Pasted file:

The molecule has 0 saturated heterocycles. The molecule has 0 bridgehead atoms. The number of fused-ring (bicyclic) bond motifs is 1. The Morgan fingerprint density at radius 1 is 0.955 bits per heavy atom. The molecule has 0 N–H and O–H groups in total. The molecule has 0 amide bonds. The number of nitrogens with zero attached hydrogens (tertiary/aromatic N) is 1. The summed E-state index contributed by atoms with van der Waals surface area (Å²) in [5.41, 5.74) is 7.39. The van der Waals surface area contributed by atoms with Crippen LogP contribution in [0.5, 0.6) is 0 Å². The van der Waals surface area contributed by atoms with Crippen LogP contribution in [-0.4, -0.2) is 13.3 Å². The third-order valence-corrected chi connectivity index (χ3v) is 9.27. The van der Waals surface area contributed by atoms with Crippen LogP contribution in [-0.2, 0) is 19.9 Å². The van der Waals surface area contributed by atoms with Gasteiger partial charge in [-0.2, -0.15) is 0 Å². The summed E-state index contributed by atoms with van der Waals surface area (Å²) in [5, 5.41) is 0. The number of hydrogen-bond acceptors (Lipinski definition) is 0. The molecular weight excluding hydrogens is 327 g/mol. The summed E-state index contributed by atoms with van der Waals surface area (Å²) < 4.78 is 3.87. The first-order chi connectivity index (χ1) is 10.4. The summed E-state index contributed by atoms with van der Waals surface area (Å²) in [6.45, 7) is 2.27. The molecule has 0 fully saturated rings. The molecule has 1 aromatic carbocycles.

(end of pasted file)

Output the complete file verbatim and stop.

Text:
The molecule has 0 saturated heterocycles. The molecule has 0 bridgehead atoms. The number of fused-ring (bicyclic) bond motifs is 1. The Morgan fingerprint density at radius 1 is 0.955 bits per heavy atom. The molecule has 0 N–H and O–H groups in total. The molecule has 0 amide bonds. The number of nitrogens with zero attached hydrogens (tertiary/aromatic N) is 1. The summed E-state index contributed by atoms with van der Waals surface area (Å²) in [5.41, 5.74) is 7.39. The van der Waals surface area contributed by atoms with Crippen LogP contribution in [0.5, 0.6) is 0 Å². The van der Waals surface area contributed by atoms with Crippen LogP contribution in [-0.4, -0.2) is 13.3 Å². The third-order valence-corrected chi connectivity index (χ3v) is 9.27. The van der Waals surface area contributed by atoms with Crippen LogP contribution in [-0.2, 0) is 19.9 Å². The van der Waals surface area contributed by atoms with Gasteiger partial charge in [-0.2, -0.15) is 0 Å². The summed E-state index contributed by atoms with van der Waals surface area (Å²) in [5, 5.41) is 0. The number of hydrogen-bond acceptors (Lipinski definition) is 0. The molecular weight excluding hydrogens is 327 g/mol. The summed E-state index contributed by atoms with van der Waals surface area (Å²) < 4.78 is 3.87. The first-order chi connectivity index (χ1) is 10.4. The summed E-state index contributed by atoms with van der Waals surface area (Å²) in [6.45, 7) is 2.27. The molecule has 0 fully saturated rings. The molecule has 1 aromatic carbocycles.